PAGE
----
Today I have the pleasure of having Emily M. Danforth, author of the recently released The Miseducation of Cameron Post, here on the blog to talk more about her book and telling us what it was like to write a book that is set in the 1990s. So without further ado, here is what she had to say.
Cameron Post, the eponymous narrator of my first novel, comes-of-age in a world that’s now two decades old. Her experiences as a teenager slogging through the insistent gray muck (thanks to Colson Whitehead’s novel Sag Harbor for that phrase) that was the pop culture of the early 1990s, while sometimes identical to those of fifteen year-olds today—certain songs on the stereo, teen movies with memorable catchphrases, particular kinds of style and slang—are also, in many ways, completely alien when contrasted with the American adolescent experience of 2012. In 1991 you made somebody you liked a mixtape, you didn’t link them to your playlist on Spotify. In 1991 the internet wasn’t even commercialized yet (in fact, the very first website—as in one website—was built in a research lab in 1991). Meaning that your average teenager, even the nerdiest and most tech-savvy teenager, would not have “been on” the internet, because there was no internet (at least not as we know of it today, or even as we knew of it a decade ago). And here’s just one more: in 1991, not only was Ellen DeGeneres not yet out as a lesbian, she didn’t even have a TV show. And when she got one in 1994, it was a sitcom, not a talk show. And she played a straight character on it for several seasons. (Heck, in 1991 even Melissa Etheridge—yes— singer-songwriter, folk-festival-appearing, lady-loving Melissa Etheridge) wasn’t out of the closet. That didn’t happen, for the record, until 1993). Which brings me to my point (in case you thought that I didn’t have one): if one of the things that popular culture often “does” for us (especially for teenagers) is reflect our lives—our selves and desires—back to us, there just wasn’t a whole lot of easily accessible, non-straight popular culture to come by in eastern Montana in 1991 to be “reflected back” to non-straight audiences. Don’t get me wrong: there was a heckuva lot more than there was even five years before, or five years before that. But there were no online communities to join, or episodes of Skins or Pretty Little Liars (or even reruns of Will & Grace) to catch up on, or Lady Gaga songs to sing along with for empowerment or affirmation or even just moments of recognition. (We did, however, have Lady Gaga’s predecessor: Madonna. And 1990 gave us this classic queer gem: http://en.wikipedia.org/wiki/Vogue_%28Madonna_song%29).
Because of all of this, teens who were eager to find non-straight representations in popular culture but who lived in rural communities or small towns, suburbs or even insulated urban neighborhoods, had to seek it out in often unexpected places—and usually in complete secrecy. And while there’s certainly a kind of thrill in privately discovering a scene in a movie or a character in a novel that you can relate to, the energy and joy of sharing that with your friends, of watching a movie—a “mainstream” movie in a theater or in someone’s living room—with non-straight adolescent characters falling in love or hooking up or just growing up—is lost if you have to do all of this discovering in private and don’t feel like you can share it. By the end of the 1990s, things had changed dramatically in terms of LGBTQ representation in popular culture, but The Miseducation of Cameron Post takes place just before many of those changes occurred.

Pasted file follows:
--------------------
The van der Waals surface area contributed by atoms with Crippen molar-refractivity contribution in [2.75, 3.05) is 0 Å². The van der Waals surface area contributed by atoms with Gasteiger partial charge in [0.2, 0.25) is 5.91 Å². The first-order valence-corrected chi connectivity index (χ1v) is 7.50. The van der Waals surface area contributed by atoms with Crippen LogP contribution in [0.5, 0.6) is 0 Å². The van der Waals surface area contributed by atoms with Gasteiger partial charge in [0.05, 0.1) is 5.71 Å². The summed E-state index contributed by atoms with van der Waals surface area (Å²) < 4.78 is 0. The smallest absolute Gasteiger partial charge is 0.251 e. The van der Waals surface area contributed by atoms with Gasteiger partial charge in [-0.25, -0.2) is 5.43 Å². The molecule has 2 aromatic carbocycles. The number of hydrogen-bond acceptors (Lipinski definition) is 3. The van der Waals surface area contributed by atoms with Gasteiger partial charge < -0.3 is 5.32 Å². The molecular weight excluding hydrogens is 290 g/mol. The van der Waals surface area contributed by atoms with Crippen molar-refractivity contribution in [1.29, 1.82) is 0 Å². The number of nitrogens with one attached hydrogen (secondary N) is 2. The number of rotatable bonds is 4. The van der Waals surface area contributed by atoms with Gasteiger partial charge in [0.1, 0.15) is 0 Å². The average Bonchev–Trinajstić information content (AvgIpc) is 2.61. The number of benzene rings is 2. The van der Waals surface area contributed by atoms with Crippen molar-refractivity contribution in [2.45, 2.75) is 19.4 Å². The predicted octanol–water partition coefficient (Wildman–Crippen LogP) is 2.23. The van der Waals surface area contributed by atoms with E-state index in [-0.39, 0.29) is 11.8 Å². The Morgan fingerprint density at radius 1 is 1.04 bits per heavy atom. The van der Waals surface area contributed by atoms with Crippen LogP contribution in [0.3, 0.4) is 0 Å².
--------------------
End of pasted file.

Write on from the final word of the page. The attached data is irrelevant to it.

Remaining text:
Luckily, Cameron is resourceful; she learns to look for subtext and subtlety in the movies she rents constantly, and she’s willing to sit through an otherwise terrible movie if there’s the slightest chance of a powerful female lead or a tomboyish sidekick. And it just so happens that there’s a video rental store just a few blocks from her house, and since her parents’ death she’s moved a TV and VCR into her bedroom, so those things definitely help. Even luckier, she soon meets Lindsey, a girl who lives most of the year with her mom in Seattle, but who spends her summers in Montana with her dad. And streetwise “riot-grrrl in training” Lindsey knows all kinds of things that become crucial to Cameron’s education (and maybe sometimes to her miseducation, too). Lindsey introduces Cam to books and movies, magazines and music, even to slang terms and acronyms, that make her feel like she’s part of a community; one that’s imperfect, to be sure, but one that she can claim even from the windswept prairie of eastern Montana.
If you’re straight you’re used to having lots of characters and situations in the world around you that reflect the way you love, or the way you crush, or maybe just the way you want to be in love. I’m not suggesting that you’re necessarily enthralled by or even interested in each of those stories or situations, but you can’t deny their presence. From the pages of novels to the big screen to the small screen to advertising to a glossy spread in a bridal or entertainment magazine: guys and gals are always falling in love, or falling out of love, or struggling through love, in pop culture. So it makes sense then, that non-straight teens are so hungry for non-straight stories and representations to identify with that they sometimes dedicate a whole lot of time to the pursuit of those representations, to tracking down obscure and low budget 1960’s vampire movies or novels from now-defunct publishers, and when they find them it becomes sort of like badge of honor to have recognized one more, to have joined in a quasi-secret conversation. At least that was the case for Cameron Post, back in 1991.
Thank you Emily for stopping by the blog today. Be sure to continue following the tour through The Teen Book Scene.